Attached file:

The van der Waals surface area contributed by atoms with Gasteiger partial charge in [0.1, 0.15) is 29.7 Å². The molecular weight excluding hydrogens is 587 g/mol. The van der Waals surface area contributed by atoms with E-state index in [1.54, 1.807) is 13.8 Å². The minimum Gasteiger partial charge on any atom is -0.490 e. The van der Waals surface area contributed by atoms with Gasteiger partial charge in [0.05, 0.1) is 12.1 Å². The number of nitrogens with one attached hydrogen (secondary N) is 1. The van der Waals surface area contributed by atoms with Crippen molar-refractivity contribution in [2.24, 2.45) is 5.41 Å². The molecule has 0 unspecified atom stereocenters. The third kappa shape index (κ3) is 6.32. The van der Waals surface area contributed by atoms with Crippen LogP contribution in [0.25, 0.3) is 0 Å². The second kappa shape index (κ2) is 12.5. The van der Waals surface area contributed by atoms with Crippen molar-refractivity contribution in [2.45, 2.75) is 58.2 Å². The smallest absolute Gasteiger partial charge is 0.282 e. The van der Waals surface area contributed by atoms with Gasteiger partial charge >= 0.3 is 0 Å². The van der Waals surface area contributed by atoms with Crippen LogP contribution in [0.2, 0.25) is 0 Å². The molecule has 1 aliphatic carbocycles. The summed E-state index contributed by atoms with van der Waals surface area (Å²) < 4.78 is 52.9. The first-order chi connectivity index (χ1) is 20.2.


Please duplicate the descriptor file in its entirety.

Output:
The van der Waals surface area contributed by atoms with Gasteiger partial charge in [0.1, 0.15) is 29.7 Å². The molecular weight excluding hydrogens is 587 g/mol. The van der Waals surface area contributed by atoms with E-state index in [1.54, 1.807) is 13.8 Å². The minimum Gasteiger partial charge on any atom is -0.490 e. The van der Waals surface area contributed by atoms with Gasteiger partial charge in [0.05, 0.1) is 12.1 Å². The number of nitrogens with one attached hydrogen (secondary N) is 1. The van der Waals surface area contributed by atoms with Crippen molar-refractivity contribution in [2.24, 2.45) is 5.41 Å². The molecule has 0 unspecified atom stereocenters. The third kappa shape index (κ3) is 6.32. The van der Waals surface area contributed by atoms with Crippen LogP contribution in [0.25, 0.3) is 0 Å². The second kappa shape index (κ2) is 12.5. The van der Waals surface area contributed by atoms with Crippen molar-refractivity contribution in [2.45, 2.75) is 58.2 Å². The smallest absolute Gasteiger partial charge is 0.282 e. The van der Waals surface area contributed by atoms with Gasteiger partial charge >= 0.3 is 0 Å². The van der Waals surface area contributed by atoms with Crippen LogP contribution in [0.2, 0.25) is 0 Å². The molecule has 1 aliphatic carbocycles. The summed E-state index contributed by atoms with van der Waals surface area (Å²) < 4.78 is 52.9. The first-order chi connectivity index (χ1) is 20.2.